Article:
Zoos, Twitter, Outreach and Interviews: 2013 First Quarter Roundup

This image has nothing to do with anything, but I liked it. (Photo credit: ScooterZen/stock.xchng)

I give you: zoos, outreach, Ed Yong, Mary Roach, writing for kids, fear of online comments and how Deborah Blum prepares for an interview. And that’s not the half of it. The first three months of 2013 have been pretty lively on Communication Breakdown.

Because it can be tough to keep track of every post on a blog, I’m writing quarterly roundups of all the posts I’ve run here. Here’s what you might have missed so far in 2013. (FYI, the 2012 roundup can be found here.)

On Outreach

Two studies measuring the impact of science outreach efforts at zoos.

My post on the need for better metrics on science outreach outcomes. Also, I got great responses to a subsequent set of related questions.

On Writing

Because opening lines are crucial, I laid out four ways to open a science story.

I was also recently reminded that writing is actually a lot of fun.

Interviews

David Dobbs, reporter and author

Jen Christiansen, artist and art director at Scientific American

Ed Yong, reporter

Mary Roach, reporter and author

Guest Posts

Frank Swain wrote about the BenchPress Project and bridging the gap between reporters and scientists.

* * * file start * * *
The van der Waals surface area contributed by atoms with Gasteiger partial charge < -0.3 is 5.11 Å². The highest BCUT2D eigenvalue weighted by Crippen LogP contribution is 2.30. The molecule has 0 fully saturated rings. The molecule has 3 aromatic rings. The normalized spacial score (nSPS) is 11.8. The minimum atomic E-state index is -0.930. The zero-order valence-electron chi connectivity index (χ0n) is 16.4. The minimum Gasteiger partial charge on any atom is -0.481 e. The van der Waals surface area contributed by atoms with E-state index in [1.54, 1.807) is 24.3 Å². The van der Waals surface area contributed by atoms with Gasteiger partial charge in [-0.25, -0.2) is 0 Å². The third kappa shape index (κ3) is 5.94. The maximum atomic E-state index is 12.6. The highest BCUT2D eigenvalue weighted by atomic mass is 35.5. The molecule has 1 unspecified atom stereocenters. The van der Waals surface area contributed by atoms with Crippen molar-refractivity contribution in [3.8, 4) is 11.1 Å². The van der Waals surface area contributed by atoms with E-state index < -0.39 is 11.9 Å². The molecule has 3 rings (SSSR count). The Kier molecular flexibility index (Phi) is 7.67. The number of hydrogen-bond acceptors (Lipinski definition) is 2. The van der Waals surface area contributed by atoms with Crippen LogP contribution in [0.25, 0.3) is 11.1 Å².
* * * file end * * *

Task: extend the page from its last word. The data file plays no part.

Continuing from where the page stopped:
Elizabeth Preston told us about what she has learned by writing about science for children.

Rachel Kaufman eulogized Google Reader, and asked what will replace it.

On Reporters and PIOs

How reporters prepare to interview scientists, featuring Deborah Blum, et al.

How researchers can prepare for interviews with print reporters, or for TV/radio interviews.

Should PIOs sit in on interviews? (My take: usually not.)

The prospects for the U.S. getting a Science Media Center. (And a subsequent update.)

My take on the pros and cons of embargoes.

Some thoughts on how research institutions decide which findings to promote.

I also laid out my list of cardinal sins for PIOs.

Miscellaneous

I discussed a study about online science communication and the impact of online comments.

I also wrote about networking, ScienceOnline and how I came to write this blog.

Finding metrics for art as a science communication tool.

I covered a study showing that doing outreach likely won’t hurt (or help) a researcher’s career.

And I discussed what a couple of studies tell us about how to get Twitter followers.

I also talked about the troubling findings of a recent study on gender bias in researcher-to-researcher communication efforts.

There are more good things in development for the next several months at Communication Breakdown, so stay tuned.

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